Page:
Farm sales under pressure due to demand slowdown

Despite the debate about expropriation without compensation and the economic impact thereof on the agriculture sector, there is still demand for agricultural land in South Africa, according to Karl Markram, CEO of Farm Expert Properties and Auctioneers.

Farm sales under pressure due to demand slowdown

Despite the debate about expropriation without compensation and the economic impact thereof on the agriculture sector, there is still demand for agricultural land in South Africa, according to Karl Markram, CEO of Farm Expert Properties and Auctioneers.

Specialising in farm sales in the greater North West, Northern Cape and Free State regions, Markram said that in his experience, the current market showed that farms up to the value of R3 million were in demand.

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However, farms valued above this threshold were often on the market for long periods of time.

“Farms sell at bank valuation prices. I would advise sellers to obtain a bank valuation or a sworn appraisal to [ensure they obtain an accurate price for their farms],” Markram said.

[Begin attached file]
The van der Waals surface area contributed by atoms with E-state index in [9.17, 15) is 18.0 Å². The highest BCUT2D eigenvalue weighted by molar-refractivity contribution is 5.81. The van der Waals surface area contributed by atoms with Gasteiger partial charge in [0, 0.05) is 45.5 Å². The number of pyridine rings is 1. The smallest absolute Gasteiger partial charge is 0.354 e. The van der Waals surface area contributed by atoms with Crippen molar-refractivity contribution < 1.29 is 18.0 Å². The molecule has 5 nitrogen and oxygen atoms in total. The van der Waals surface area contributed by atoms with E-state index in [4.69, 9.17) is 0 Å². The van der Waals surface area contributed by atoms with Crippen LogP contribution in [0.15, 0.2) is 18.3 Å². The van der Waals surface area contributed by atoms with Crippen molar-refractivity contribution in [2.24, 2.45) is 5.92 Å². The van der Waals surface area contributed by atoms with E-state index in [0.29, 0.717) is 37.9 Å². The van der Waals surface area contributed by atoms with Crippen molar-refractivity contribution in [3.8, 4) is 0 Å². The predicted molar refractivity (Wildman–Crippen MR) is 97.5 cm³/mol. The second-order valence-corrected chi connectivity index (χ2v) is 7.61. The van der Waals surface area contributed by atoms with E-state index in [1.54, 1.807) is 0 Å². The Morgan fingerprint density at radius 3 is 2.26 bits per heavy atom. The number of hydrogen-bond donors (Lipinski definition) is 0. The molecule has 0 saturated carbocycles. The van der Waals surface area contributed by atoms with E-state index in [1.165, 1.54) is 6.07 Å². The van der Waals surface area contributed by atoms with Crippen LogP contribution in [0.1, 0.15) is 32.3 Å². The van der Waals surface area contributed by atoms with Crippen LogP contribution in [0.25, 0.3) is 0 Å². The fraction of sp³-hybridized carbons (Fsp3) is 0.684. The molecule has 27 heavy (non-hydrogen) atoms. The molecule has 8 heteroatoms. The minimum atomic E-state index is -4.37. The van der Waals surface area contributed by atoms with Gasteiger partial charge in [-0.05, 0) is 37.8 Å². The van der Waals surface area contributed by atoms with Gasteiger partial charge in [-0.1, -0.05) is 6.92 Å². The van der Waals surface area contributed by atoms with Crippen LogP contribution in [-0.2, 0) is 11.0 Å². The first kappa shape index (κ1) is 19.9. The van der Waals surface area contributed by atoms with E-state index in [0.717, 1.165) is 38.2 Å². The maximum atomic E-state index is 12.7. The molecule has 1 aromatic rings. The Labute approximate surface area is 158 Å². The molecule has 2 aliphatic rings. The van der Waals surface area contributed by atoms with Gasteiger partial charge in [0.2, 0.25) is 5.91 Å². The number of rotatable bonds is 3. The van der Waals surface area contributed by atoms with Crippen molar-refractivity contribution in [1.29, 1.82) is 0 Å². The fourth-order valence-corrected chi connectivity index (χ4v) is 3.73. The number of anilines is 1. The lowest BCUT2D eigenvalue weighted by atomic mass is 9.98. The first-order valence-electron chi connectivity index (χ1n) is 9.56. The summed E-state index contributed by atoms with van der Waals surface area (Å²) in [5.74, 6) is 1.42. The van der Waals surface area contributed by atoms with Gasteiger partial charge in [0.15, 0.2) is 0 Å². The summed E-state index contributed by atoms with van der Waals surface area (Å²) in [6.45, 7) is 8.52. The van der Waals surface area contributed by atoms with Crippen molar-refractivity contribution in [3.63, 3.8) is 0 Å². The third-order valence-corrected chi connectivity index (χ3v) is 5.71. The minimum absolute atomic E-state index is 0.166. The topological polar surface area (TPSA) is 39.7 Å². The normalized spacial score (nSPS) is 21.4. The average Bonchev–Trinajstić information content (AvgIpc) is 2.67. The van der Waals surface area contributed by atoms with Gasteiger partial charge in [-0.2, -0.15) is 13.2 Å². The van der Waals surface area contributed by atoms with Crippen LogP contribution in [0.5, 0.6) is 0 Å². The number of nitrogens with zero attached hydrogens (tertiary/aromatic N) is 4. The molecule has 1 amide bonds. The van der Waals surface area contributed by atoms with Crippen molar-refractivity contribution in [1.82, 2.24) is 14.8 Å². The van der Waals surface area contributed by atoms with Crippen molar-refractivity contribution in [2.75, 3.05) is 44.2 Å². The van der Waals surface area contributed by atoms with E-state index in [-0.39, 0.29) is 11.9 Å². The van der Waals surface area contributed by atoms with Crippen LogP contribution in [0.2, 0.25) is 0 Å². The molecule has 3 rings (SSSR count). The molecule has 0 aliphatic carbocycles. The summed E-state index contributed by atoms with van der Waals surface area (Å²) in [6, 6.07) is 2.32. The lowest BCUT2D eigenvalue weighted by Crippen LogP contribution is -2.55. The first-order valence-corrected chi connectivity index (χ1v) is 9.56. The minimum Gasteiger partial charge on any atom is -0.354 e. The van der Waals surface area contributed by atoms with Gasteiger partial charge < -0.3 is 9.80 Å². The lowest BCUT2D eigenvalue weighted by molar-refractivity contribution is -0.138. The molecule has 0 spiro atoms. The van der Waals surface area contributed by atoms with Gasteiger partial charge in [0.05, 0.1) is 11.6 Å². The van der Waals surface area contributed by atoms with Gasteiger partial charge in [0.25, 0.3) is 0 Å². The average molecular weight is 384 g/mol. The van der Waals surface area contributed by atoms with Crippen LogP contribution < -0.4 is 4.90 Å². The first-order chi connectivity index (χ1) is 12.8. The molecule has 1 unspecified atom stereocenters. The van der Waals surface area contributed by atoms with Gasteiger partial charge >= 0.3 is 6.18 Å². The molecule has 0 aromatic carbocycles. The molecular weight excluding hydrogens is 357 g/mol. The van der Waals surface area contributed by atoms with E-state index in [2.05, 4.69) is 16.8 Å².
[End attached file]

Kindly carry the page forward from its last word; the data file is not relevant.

Many buyers up to the R3 million threshold who wanted to start a farming enterprise were obtaining bank loans based on their incomes in urban areas, or using existing homes in a town as collateral.

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Markram said most buyers of farms above R3 million were well-schooled in business and had BEE partners, or knew what the future BEE requirements for agricultural operations would be.

According to Markram, it was difficult to determine the current price per hectare of grazing land, for example, as the carrying capacity of the land had to be taken into account before determining such a price.

He suggested a guideline of R40 000 to R50 000 per large stock unit for grazing land.

Variables such as existing farm infrastructure and proximity to a river, for example, were among the other factors that would determine the price charged for a farm.

According to Dawie Maree, head of agriculture information and marketing at FNB, although land prices in North West did not decrease, they were also not increasing, as there was no real demand for farmland in the region.

“This tendency is closely tied to the low maize price. But if one looks at land prices in, for example, irrigation areas, there is demand. Those [farms that produce] high-value export [commodities] are expanding.”

Gerhard Uys grew up as a real city lad, but spends his free time hiking and visiting family farms. He learnt the journalism trade as a freelance writer and photographer in the lifestyle industry, but having decided that he will be a cattle farmer by the age of 45 he now indulges his passion for farming by writing about agriculture. He feels Farmer’s Weekly is a platform for both developed and emerging farmers to learn additional farming skills and therefore takes the job of relaying practical information seriously.